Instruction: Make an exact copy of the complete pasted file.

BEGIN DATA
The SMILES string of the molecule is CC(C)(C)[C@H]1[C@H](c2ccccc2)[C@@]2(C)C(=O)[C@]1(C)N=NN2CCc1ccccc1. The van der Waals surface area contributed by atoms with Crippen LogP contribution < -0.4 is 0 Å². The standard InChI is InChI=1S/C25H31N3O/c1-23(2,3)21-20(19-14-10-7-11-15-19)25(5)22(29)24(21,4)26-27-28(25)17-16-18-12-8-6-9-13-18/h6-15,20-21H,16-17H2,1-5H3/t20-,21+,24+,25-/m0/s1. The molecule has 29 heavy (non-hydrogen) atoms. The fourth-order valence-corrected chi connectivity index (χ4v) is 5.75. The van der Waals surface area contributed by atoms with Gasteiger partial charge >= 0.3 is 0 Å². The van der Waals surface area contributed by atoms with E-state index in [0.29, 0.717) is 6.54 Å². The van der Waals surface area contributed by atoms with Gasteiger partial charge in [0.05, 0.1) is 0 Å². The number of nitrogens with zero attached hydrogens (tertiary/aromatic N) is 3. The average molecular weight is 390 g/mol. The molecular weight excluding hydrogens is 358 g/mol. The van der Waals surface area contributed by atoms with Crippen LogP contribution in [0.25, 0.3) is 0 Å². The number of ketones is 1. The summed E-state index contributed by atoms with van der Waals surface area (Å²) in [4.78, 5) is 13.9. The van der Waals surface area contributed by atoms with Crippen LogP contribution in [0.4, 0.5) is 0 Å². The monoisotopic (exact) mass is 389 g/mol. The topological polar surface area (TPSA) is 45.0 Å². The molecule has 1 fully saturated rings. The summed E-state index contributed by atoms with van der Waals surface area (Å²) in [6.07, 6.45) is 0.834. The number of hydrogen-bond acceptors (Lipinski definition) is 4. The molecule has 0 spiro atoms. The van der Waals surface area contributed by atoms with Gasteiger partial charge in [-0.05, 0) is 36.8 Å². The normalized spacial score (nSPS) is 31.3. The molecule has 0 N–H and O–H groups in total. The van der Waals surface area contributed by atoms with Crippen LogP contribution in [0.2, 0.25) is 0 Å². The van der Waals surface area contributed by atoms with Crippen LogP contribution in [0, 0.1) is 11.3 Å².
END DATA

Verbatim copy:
The SMILES string of the molecule is CC(C)(C)[C@H]1[C@H](c2ccccc2)[C@@]2(C)C(=O)[C@]1(C)N=NN2CCc1ccccc1. The van der Waals surface area contributed by atoms with Crippen LogP contribution < -0.4 is 0 Å². The standard InChI is InChI=1S/C25H31N3O/c1-23(2,3)21-20(19-14-10-7-11-15-19)25(5)22(29)24(21,4)26-27-28(25)17-16-18-12-8-6-9-13-18/h6-15,20-21H,16-17H2,1-5H3/t20-,21+,24+,25-/m0/s1. The molecule has 29 heavy (non-hydrogen) atoms. The fourth-order valence-corrected chi connectivity index (χ4v) is 5.75. The van der Waals surface area contributed by atoms with Gasteiger partial charge >= 0.3 is 0 Å². The van der Waals surface area contributed by atoms with E-state index in [0.29, 0.717) is 6.54 Å². The van der Waals surface area contributed by atoms with Gasteiger partial charge in [0.05, 0.1) is 0 Å². The number of nitrogens with zero attached hydrogens (tertiary/aromatic N) is 3. The average molecular weight is 390 g/mol. The molecular weight excluding hydrogens is 358 g/mol. The van der Waals surface area contributed by atoms with Crippen LogP contribution in [0.25, 0.3) is 0 Å². The number of ketones is 1. The summed E-state index contributed by atoms with van der Waals surface area (Å²) in [4.78, 5) is 13.9. The van der Waals surface area contributed by atoms with Crippen LogP contribution in [0.4, 0.5) is 0 Å². The monoisotopic (exact) mass is 389 g/mol. The topological polar surface area (TPSA) is 45.0 Å². The molecule has 1 fully saturated rings. The summed E-state index contributed by atoms with van der Waals surface area (Å²) in [6.07, 6.45) is 0.834. The number of hydrogen-bond acceptors (Lipinski definition) is 4. The molecule has 0 spiro atoms. The van der Waals surface area contributed by atoms with Gasteiger partial charge in [-0.05, 0) is 36.8 Å². The normalized spacial score (nSPS) is 31.3. The molecule has 0 N–H and O–H groups in total. The van der Waals surface area contributed by atoms with Crippen LogP contribution in [0.2, 0.25) is 0 Å². The van der Waals surface area contributed by atoms with Crippen LogP contribution in [0, 0.1) is 11.3 Å².